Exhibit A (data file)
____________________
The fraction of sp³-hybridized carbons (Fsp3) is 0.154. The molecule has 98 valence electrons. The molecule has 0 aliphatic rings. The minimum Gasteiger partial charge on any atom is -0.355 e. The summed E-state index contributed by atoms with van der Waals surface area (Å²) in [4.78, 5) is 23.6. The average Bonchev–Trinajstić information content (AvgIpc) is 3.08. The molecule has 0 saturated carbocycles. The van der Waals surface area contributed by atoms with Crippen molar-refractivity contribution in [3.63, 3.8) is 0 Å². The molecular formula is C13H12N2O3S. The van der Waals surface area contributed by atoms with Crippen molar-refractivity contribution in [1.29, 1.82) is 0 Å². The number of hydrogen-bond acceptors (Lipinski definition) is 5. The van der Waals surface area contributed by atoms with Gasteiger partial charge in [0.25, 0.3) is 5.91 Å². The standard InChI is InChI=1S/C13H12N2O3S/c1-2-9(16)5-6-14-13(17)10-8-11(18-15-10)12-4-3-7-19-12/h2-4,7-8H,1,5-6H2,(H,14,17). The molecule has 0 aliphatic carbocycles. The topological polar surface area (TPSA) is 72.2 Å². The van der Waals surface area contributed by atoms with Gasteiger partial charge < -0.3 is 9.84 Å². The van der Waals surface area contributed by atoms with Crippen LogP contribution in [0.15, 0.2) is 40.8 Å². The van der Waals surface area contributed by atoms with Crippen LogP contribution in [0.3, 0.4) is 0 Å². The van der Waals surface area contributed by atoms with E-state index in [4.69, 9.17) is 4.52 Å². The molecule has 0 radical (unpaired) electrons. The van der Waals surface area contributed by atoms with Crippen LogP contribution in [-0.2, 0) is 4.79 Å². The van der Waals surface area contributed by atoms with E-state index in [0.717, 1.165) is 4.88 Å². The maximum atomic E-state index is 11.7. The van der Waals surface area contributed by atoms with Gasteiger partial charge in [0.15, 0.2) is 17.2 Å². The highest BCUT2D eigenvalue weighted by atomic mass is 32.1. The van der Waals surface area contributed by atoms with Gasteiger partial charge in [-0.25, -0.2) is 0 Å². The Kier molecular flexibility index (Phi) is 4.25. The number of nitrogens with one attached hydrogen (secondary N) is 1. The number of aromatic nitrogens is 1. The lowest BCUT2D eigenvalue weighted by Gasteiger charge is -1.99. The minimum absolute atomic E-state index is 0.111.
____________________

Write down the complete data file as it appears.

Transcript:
The fraction of sp³-hybridized carbons (Fsp3) is 0.154. The molecule has 98 valence electrons. The molecule has 0 aliphatic rings. The minimum Gasteiger partial charge on any atom is -0.355 e. The summed E-state index contributed by atoms with van der Waals surface area (Å²) in [4.78, 5) is 23.6. The average Bonchev–Trinajstić information content (AvgIpc) is 3.08. The molecule has 0 saturated carbocycles. The van der Waals surface area contributed by atoms with Crippen molar-refractivity contribution in [3.63, 3.8) is 0 Å². The molecular formula is C13H12N2O3S. The van der Waals surface area contributed by atoms with Crippen molar-refractivity contribution in [1.29, 1.82) is 0 Å². The number of hydrogen-bond acceptors (Lipinski definition) is 5. The van der Waals surface area contributed by atoms with Gasteiger partial charge in [0.25, 0.3) is 5.91 Å². The standard InChI is InChI=1S/C13H12N2O3S/c1-2-9(16)5-6-14-13(17)10-8-11(18-15-10)12-4-3-7-19-12/h2-4,7-8H,1,5-6H2,(H,14,17). The molecule has 0 aliphatic carbocycles. The topological polar surface area (TPSA) is 72.2 Å². The van der Waals surface area contributed by atoms with Gasteiger partial charge < -0.3 is 9.84 Å². The van der Waals surface area contributed by atoms with Crippen LogP contribution in [0.15, 0.2) is 40.8 Å². The van der Waals surface area contributed by atoms with Crippen LogP contribution in [0.3, 0.4) is 0 Å². The van der Waals surface area contributed by atoms with E-state index in [4.69, 9.17) is 4.52 Å². The molecule has 0 radical (unpaired) electrons. The van der Waals surface area contributed by atoms with Crippen LogP contribution in [-0.2, 0) is 4.79 Å². The van der Waals surface area contributed by atoms with E-state index in [0.717, 1.165) is 4.88 Å². The maximum atomic E-state index is 11.7. The van der Waals surface area contributed by atoms with Gasteiger partial charge in [0.15, 0.2) is 17.2 Å². The highest BCUT2D eigenvalue weighted by atomic mass is 32.1. The van der Waals surface area contributed by atoms with Gasteiger partial charge in [-0.25, -0.2) is 0 Å². The Kier molecular flexibility index (Phi) is 4.25. The number of nitrogens with one attached hydrogen (secondary N) is 1. The number of aromatic nitrogens is 1. The lowest BCUT2D eigenvalue weighted by Gasteiger charge is -1.99. The minimum absolute atomic E-state index is 0.111.